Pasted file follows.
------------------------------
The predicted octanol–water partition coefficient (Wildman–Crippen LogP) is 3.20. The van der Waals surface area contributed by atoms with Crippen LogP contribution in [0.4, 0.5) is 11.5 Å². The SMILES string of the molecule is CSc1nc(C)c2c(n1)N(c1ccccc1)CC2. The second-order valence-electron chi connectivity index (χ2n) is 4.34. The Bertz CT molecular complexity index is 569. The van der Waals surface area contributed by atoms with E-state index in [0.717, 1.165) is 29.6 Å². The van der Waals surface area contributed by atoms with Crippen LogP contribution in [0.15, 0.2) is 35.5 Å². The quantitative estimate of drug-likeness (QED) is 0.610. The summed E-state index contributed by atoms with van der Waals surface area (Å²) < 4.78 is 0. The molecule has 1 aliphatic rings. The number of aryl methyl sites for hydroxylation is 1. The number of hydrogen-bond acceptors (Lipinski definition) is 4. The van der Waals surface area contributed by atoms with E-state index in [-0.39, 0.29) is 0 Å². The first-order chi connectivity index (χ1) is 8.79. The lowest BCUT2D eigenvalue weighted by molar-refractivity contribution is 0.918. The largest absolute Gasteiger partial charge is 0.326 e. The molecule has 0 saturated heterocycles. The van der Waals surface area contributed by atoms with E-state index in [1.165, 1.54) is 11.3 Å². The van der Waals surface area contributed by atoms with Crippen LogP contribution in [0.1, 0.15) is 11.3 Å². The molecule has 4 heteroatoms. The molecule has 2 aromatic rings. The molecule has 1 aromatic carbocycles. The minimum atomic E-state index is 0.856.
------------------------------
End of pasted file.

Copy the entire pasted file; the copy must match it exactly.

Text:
The predicted octanol–water partition coefficient (Wildman–Crippen LogP) is 3.20. The van der Waals surface area contributed by atoms with Crippen LogP contribution in [0.4, 0.5) is 11.5 Å². The SMILES string of the molecule is CSc1nc(C)c2c(n1)N(c1ccccc1)CC2. The second-order valence-electron chi connectivity index (χ2n) is 4.34. The Bertz CT molecular complexity index is 569. The van der Waals surface area contributed by atoms with E-state index in [0.717, 1.165) is 29.6 Å². The van der Waals surface area contributed by atoms with Crippen LogP contribution in [0.15, 0.2) is 35.5 Å². The quantitative estimate of drug-likeness (QED) is 0.610. The summed E-state index contributed by atoms with van der Waals surface area (Å²) < 4.78 is 0. The molecule has 1 aliphatic rings. The number of aryl methyl sites for hydroxylation is 1. The number of hydrogen-bond acceptors (Lipinski definition) is 4. The van der Waals surface area contributed by atoms with E-state index in [-0.39, 0.29) is 0 Å². The first-order chi connectivity index (χ1) is 8.79. The lowest BCUT2D eigenvalue weighted by molar-refractivity contribution is 0.918. The largest absolute Gasteiger partial charge is 0.326 e. The molecule has 0 saturated heterocycles. The van der Waals surface area contributed by atoms with E-state index in [1.165, 1.54) is 11.3 Å². The van der Waals surface area contributed by atoms with Crippen LogP contribution in [0.1, 0.15) is 11.3 Å². The molecule has 4 heteroatoms. The molecule has 2 aromatic rings. The molecule has 1 aromatic carbocycles. The minimum atomic E-state index is 0.856.